For me, this was the stand out contemporary piece at the exhibition. “Madder” (Costume and Textile Association, 2016: 24) measures 151 x 56cm and is a wall hanging made using found rags and cloths from workshops in India. The piece tells the story of the Norwich red shawls (having been made as a cheaper alternative to the finely woven shawls of Kashmir). This piece incorporates pieces of Indian cloth many of which bear the traditional “Botch” (flower) design. The work which Holmes has put into making the piece serves as a reminder of the “unfair trade” in the clothing industry today, and how the tables have turned to make the Indian fabric the cheap alternative (Costume and Textile Association, 20016:24). Norwich shawls would have been traditionally dyed with the plant root madder to produce their vibrant red colour before the introduction of synthetic dyes, hence the title of this piece.

I hoped to be able to find a link to an image of “Madder” on the internet. I haven’t been able to, and I unfortunately didn’t make a sketch at the exhibition. Describing the piece is tricky, but I’ll have a go! The work consists of a pieced patchwork of ochre, pink, white and blue plain and patterned cloths, stitched together by machine and embroidered across the whole surface with a large plant motif worked in pink thread. Holes have been made in some parts of the hanging, and the sections of cloth vary from dense and opaque to fine and transparent, giving the piece a dynamic feel. Unity is achieved by the colour scheme and the machine embroidered plant/flowerhead which stretches from top to bottom of the hanging. The work is visually stunning and engaging.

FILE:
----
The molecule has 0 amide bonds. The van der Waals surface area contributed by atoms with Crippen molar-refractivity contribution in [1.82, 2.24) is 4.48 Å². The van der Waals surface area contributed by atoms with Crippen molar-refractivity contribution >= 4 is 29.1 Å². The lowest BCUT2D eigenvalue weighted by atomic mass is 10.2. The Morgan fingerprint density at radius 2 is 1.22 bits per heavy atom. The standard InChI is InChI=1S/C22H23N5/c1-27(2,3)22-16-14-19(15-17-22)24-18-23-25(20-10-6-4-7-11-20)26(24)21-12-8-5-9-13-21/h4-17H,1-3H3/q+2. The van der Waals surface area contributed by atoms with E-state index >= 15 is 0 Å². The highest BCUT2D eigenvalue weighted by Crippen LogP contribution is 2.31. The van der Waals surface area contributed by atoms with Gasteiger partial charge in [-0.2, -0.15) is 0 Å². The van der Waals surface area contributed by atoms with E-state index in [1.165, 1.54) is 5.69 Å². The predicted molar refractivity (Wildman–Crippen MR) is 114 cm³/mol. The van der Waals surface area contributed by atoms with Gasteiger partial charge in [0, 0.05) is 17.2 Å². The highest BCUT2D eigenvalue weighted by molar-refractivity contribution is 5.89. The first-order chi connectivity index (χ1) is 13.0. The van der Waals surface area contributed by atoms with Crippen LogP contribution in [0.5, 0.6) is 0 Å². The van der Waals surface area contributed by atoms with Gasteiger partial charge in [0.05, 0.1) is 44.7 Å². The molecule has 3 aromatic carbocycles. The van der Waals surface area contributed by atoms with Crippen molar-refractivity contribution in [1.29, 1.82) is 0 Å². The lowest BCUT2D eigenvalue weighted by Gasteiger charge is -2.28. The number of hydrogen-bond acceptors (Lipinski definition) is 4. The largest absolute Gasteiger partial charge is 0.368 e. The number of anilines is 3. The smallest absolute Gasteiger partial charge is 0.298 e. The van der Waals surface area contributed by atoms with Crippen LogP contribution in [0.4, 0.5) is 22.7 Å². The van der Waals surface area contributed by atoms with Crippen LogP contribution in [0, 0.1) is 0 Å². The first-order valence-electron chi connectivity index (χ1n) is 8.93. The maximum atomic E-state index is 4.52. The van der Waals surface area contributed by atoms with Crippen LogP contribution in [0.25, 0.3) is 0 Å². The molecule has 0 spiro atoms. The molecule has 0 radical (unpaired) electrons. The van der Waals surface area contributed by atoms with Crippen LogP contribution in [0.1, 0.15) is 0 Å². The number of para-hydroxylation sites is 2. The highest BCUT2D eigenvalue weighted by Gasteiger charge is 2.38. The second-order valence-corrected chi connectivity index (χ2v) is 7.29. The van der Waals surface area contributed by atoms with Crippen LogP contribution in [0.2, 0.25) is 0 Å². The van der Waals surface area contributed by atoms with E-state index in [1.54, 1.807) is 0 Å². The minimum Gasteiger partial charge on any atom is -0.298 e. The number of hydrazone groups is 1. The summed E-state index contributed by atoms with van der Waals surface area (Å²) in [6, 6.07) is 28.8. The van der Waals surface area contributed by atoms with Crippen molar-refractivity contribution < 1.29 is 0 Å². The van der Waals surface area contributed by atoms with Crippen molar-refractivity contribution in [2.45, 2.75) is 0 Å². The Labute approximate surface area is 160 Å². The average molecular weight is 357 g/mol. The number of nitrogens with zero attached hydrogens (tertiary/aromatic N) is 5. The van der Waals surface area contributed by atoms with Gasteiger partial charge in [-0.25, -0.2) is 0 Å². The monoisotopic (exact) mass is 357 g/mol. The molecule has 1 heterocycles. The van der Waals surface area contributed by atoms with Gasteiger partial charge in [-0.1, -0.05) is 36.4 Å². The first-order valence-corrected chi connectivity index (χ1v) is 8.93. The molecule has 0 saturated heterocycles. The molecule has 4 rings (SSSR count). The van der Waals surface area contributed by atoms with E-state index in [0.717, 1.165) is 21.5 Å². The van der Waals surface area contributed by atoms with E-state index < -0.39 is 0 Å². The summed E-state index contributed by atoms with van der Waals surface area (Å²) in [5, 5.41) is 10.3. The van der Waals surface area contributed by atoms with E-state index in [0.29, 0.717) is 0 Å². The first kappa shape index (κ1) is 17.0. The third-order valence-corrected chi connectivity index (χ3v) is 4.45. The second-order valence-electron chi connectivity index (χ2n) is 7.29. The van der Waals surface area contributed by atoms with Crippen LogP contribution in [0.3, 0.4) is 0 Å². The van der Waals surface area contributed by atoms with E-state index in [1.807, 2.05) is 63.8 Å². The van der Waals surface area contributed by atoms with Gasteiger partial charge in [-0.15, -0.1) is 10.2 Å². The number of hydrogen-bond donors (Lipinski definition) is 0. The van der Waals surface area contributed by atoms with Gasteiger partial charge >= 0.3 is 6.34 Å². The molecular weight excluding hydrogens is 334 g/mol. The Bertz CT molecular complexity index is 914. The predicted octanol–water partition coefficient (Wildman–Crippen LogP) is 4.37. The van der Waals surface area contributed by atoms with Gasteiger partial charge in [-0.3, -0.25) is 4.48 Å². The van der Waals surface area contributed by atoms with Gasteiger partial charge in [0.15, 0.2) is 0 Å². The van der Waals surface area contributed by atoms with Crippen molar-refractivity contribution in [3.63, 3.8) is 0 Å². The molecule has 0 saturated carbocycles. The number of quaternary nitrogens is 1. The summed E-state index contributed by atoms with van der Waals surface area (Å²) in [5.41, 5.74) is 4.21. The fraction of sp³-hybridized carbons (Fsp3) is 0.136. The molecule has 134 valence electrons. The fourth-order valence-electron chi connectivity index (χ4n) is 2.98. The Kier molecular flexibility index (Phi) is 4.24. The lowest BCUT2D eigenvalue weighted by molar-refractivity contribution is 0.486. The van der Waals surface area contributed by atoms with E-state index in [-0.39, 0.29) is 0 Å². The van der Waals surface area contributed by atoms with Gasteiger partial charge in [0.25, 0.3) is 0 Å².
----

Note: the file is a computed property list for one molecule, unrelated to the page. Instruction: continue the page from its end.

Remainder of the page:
I was so inspired by “Madder” that I decided to purchase Cas Holmes’ book “Stitch Stories” (Holmes, 2015), so that I might better understand how she convey narrative through her work. I have only just started to read the book, but I was interested to discover that Holmes was brought up in Norwich (hence her interest and connection with the Norwich textile industry). It was also interesting to read that she has a Romany grandmother who inspired her interest in collecting and re-using found objects (Holmes, 2015:6-7).

 

References:

Priestley, U. (1995) ‘The Norwich Textile Industry 1750-1880’ In: Clabburn, P. (1995) The Norwich Shawl: It’s history and a catalogue of the collection at Strangers’ Hall museum, Norwich. London. HMSO. pp.1-9.

Clabburn, P. (1995) The Norwich Shawl: It’s history and a catalogue of the collection at Strangers’ Hall museum, NorwichLondon. HMSO.

Costume and Textile Association (2016) Norwich Shawls: Past glory, present inspiration. Norwich. The hostry, Norwich cathedral.

Holmes, C. (2015) Stitch stories, personal places, species and traces in textile art. London. Batsford.

Hoyte, H. (2016) The story of the Norwich Shawl. Norwich. Nick Williams.

Rhodes, Z. (2005) Zandra Rhodes: A lifelong love affair with textiles. Camberley. Zandra Rhodes Publications Ltd.